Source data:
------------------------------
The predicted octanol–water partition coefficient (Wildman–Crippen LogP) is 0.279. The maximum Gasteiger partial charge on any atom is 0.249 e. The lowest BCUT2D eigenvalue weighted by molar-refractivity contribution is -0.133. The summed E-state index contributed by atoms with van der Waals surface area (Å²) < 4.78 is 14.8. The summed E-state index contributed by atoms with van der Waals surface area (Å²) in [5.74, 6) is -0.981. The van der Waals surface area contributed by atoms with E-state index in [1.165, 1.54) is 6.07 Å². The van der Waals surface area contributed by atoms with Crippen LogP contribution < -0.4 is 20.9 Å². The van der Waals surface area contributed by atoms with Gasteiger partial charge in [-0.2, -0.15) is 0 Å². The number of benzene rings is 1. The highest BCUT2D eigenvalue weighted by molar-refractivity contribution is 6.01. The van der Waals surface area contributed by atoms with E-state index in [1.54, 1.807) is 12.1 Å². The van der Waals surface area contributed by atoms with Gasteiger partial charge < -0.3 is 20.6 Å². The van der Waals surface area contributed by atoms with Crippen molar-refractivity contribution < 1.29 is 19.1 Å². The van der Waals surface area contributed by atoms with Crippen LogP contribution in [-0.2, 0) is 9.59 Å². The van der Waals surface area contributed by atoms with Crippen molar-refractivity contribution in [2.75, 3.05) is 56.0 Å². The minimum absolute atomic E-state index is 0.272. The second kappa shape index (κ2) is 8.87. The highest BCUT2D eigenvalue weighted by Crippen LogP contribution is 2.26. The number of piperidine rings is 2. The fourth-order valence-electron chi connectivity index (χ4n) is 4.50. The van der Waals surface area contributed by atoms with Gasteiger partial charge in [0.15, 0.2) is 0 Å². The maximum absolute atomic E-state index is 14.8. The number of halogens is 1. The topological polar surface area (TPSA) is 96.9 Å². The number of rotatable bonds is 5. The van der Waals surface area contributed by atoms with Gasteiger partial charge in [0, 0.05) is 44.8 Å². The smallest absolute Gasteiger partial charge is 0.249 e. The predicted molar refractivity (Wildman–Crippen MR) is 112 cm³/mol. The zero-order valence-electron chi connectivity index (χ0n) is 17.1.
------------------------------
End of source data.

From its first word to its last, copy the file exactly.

The predicted octanol–water partition coefficient (Wildman–Crippen LogP) is 0.279. The maximum Gasteiger partial charge on any atom is 0.249 e. The lowest BCUT2D eigenvalue weighted by molar-refractivity contribution is -0.133. The summed E-state index contributed by atoms with van der Waals surface area (Å²) < 4.78 is 14.8. The summed E-state index contributed by atoms with van der Waals surface area (Å²) in [5.74, 6) is -0.981. The van der Waals surface area contributed by atoms with E-state index in [1.165, 1.54) is 6.07 Å². The van der Waals surface area contributed by atoms with Crippen LogP contribution < -0.4 is 20.9 Å². The van der Waals surface area contributed by atoms with Gasteiger partial charge in [-0.2, -0.15) is 0 Å². The number of benzene rings is 1. The highest BCUT2D eigenvalue weighted by molar-refractivity contribution is 6.01. The van der Waals surface area contributed by atoms with E-state index in [1.54, 1.807) is 12.1 Å². The van der Waals surface area contributed by atoms with Gasteiger partial charge < -0.3 is 20.6 Å². The van der Waals surface area contributed by atoms with Crippen molar-refractivity contribution < 1.29 is 19.1 Å². The van der Waals surface area contributed by atoms with Crippen LogP contribution in [-0.2, 0) is 9.59 Å². The van der Waals surface area contributed by atoms with Crippen molar-refractivity contribution in [2.75, 3.05) is 56.0 Å². The minimum absolute atomic E-state index is 0.272. The second kappa shape index (κ2) is 8.87. The highest BCUT2D eigenvalue weighted by Crippen LogP contribution is 2.26. The number of piperidine rings is 2. The fourth-order valence-electron chi connectivity index (χ4n) is 4.50. The van der Waals surface area contributed by atoms with Gasteiger partial charge in [0.15, 0.2) is 0 Å². The maximum absolute atomic E-state index is 14.8. The number of halogens is 1. The topological polar surface area (TPSA) is 96.9 Å². The number of rotatable bonds is 5. The van der Waals surface area contributed by atoms with Gasteiger partial charge in [0, 0.05) is 44.8 Å². The smallest absolute Gasteiger partial charge is 0.249 e. The predicted molar refractivity (Wildman–Crippen MR) is 112 cm³/mol. The zero-order valence-electron chi connectivity index (χ0n) is 17.1.